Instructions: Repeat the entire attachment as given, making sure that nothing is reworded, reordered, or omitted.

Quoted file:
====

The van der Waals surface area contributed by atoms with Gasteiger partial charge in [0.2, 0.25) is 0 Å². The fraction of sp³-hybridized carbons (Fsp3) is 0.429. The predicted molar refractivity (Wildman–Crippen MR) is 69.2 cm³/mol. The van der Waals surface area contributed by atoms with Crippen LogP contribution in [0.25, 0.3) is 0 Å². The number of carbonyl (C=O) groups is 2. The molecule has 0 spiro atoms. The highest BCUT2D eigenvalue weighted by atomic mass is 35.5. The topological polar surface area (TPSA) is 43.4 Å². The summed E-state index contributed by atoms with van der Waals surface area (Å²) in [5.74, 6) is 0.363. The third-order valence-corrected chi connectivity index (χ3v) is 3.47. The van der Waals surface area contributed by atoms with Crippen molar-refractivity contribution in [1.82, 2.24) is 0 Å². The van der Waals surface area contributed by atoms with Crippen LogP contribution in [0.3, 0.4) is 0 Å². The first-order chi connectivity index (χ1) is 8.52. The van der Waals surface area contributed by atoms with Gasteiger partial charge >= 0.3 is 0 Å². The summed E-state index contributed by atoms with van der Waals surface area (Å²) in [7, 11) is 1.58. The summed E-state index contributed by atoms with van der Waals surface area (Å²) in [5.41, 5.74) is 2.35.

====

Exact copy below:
The van der Waals surface area contributed by atoms with Gasteiger partial charge in [0.2, 0.25) is 0 Å². The fraction of sp³-hybridized carbons (Fsp3) is 0.429. The predicted molar refractivity (Wildman–Crippen MR) is 69.2 cm³/mol. The van der Waals surface area contributed by atoms with Crippen LogP contribution in [0.25, 0.3) is 0 Å². The number of carbonyl (C=O) groups is 2. The molecule has 0 spiro atoms. The highest BCUT2D eigenvalue weighted by atomic mass is 35.5. The topological polar surface area (TPSA) is 43.4 Å². The summed E-state index contributed by atoms with van der Waals surface area (Å²) in [5.74, 6) is 0.363. The third-order valence-corrected chi connectivity index (χ3v) is 3.47. The van der Waals surface area contributed by atoms with Crippen molar-refractivity contribution in [1.82, 2.24) is 0 Å². The van der Waals surface area contributed by atoms with Crippen LogP contribution in [0.3, 0.4) is 0 Å². The first-order chi connectivity index (χ1) is 8.52. The van der Waals surface area contributed by atoms with Gasteiger partial charge >= 0.3 is 0 Å². The summed E-state index contributed by atoms with van der Waals surface area (Å²) in [7, 11) is 1.58. The summed E-state index contributed by atoms with van der Waals surface area (Å²) in [5.41, 5.74) is 2.35.